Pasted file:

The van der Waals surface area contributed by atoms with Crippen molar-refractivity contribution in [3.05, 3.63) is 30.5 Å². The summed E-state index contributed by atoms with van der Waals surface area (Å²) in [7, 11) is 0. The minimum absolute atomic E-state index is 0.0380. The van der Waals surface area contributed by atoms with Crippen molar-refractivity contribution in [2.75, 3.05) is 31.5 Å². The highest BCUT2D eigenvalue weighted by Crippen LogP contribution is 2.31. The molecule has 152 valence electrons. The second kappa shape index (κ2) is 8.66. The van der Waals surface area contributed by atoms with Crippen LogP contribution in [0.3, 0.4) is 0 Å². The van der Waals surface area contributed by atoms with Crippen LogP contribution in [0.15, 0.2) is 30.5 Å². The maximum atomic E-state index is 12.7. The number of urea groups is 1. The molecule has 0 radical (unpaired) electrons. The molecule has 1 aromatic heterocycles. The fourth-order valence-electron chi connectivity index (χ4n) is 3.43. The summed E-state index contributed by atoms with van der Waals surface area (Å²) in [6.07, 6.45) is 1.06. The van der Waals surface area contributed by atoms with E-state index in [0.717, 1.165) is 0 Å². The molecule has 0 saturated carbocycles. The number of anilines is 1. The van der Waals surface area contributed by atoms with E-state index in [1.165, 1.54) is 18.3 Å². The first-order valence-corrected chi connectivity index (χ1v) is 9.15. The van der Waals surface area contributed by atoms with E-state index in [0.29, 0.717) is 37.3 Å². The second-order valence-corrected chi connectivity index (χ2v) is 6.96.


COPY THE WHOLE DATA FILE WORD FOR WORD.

The van der Waals surface area contributed by atoms with Crippen molar-refractivity contribution in [3.05, 3.63) is 30.5 Å². The summed E-state index contributed by atoms with van der Waals surface area (Å²) in [7, 11) is 0. The minimum absolute atomic E-state index is 0.0380. The van der Waals surface area contributed by atoms with Crippen molar-refractivity contribution in [2.75, 3.05) is 31.5 Å². The highest BCUT2D eigenvalue weighted by Crippen LogP contribution is 2.31. The molecule has 152 valence electrons. The second kappa shape index (κ2) is 8.66. The van der Waals surface area contributed by atoms with Crippen LogP contribution in [0.3, 0.4) is 0 Å². The van der Waals surface area contributed by atoms with Crippen LogP contribution in [0.15, 0.2) is 30.5 Å². The maximum atomic E-state index is 12.7. The number of urea groups is 1. The molecule has 0 radical (unpaired) electrons. The molecule has 1 aromatic heterocycles. The fourth-order valence-electron chi connectivity index (χ4n) is 3.43. The summed E-state index contributed by atoms with van der Waals surface area (Å²) in [6.07, 6.45) is 1.06. The van der Waals surface area contributed by atoms with E-state index in [0.717, 1.165) is 0 Å². The molecule has 0 saturated carbocycles. The number of anilines is 1. The van der Waals surface area contributed by atoms with E-state index in [1.165, 1.54) is 18.3 Å². The first-order valence-corrected chi connectivity index (χ1v) is 9.15. The van der Waals surface area contributed by atoms with E-state index in [0.29, 0.717) is 37.3 Å². The second-order valence-corrected chi connectivity index (χ2v) is 6.96.